Defendants moved to dismiss the claim for failure to include the affidavit of an expert witness. The trial court granted the motion to dismiss. The case was appealed to the appellate court, which then certified it to the state supreme court, which reversed the dismissal. Although the plaintiff failed to specifically invoke the common-law exception when filling her claim, that doesn’t mean her claim didn’t fall within those bounds.  That doesn’t mean that at some point the plaintiffs won’t need to secure an expert witness for trial. However, lack of one at the early stages won’t end the case.

This is a decision that must be made carefully on a case-by-case basis. It’s important to make sure whichever law firm you choose is experienced in handling these types of cases.

Additional Resources:

Brouwer v. Sisters of Charity Providence, Aug. 6, 2014, South Carolina Supreme Court

The Common Knowledge Exception to the Expert Testimony Requirement for Establishing the Standard of Care in Medical Malpractice, Nov. 27, 2007, By Joseph H. King, University of Alabama Law School, Alabama Law Review

More Blog Entries:

Kelly v. Haralampopoulos – Exception to Hearsay Rule in Medical Malpractice Claim, June 23, 2014, Tuscaloosa Medical Malpractice Lawyer Blog

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One of the worst parts about the disease of Alzheimer’s is that it transforms the sufferer into a shell of his or her former self. Behaviors in which they might never have engaged previously now become commonplace as a side effect of the disease. Unfortunately, one of the most commonly-cited behaviors among patients is aggression. seniorwoman

Stemming often from fear, confusion, or an unexpected change in routine, Alzheimer’s and other dementia patients have been known to lash out by kicking, biting, scratching, hitting, punching, and flailing. What the California Supreme Court recently ruled in its 5-2 decision in Gregory v. Cott was that in-home caregivers who agree to provide care for these individuals are not entitled to sue them, their loved ones, or their estate for injuries inflicted by a patient.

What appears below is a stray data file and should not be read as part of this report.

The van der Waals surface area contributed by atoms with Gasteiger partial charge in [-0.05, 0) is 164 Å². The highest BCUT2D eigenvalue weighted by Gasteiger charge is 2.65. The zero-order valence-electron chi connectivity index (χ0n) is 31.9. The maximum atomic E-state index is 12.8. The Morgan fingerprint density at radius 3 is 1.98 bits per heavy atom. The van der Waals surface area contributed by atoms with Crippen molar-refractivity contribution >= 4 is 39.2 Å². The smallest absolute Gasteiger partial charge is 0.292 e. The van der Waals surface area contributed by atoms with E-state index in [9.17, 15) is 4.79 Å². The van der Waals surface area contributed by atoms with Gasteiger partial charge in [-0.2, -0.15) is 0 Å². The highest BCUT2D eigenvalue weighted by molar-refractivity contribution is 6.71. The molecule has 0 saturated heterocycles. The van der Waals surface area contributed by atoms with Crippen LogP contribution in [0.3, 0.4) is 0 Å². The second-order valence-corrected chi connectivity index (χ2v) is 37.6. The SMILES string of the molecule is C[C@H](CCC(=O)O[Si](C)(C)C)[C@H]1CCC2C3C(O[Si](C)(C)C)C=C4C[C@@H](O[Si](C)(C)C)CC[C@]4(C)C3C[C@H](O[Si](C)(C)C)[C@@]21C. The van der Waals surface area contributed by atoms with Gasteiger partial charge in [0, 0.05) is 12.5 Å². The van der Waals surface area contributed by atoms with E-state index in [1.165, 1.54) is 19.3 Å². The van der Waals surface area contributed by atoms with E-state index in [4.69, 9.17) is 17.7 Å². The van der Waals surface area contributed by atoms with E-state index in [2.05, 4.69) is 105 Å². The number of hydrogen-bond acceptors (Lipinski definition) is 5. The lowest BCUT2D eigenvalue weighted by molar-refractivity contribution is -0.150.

The reasoning was that those hired specifically to assist these disabled persons can’t sue when they encounter a hazardous condition they are paid to confront. (The same reasoning had already been applied to nursing home staffers encountering such conditions.)

However, our Birmingham nursing home abuse lawyers know that, by this logic, a patient in a nursing home setting should expect to be protected against other patients who display aggression. This is because, unlike dementia sufferers, nursing home administrators are fully aware and cognizant of the risk posed by certain patients. They also, armed with this knowledge, have a duty to protect patients from potential harm.

That means facilities have a duty to recognize and address aggressive behaviors in residents. That could mean hiring additional staffers to keep a watchful eye on aggressors and potential victims. It could mean adjusting therapies and medications for aggressors. It could also in extreme situations warrant a discharge of patients deemed a threat to others. The latter may be an option of last resort, but vulnerable patients should not be subjected to the risk of abuse for any reason, and the facility in charge of assuring the safety of its wards needs to do what is necessary to achieve this goal.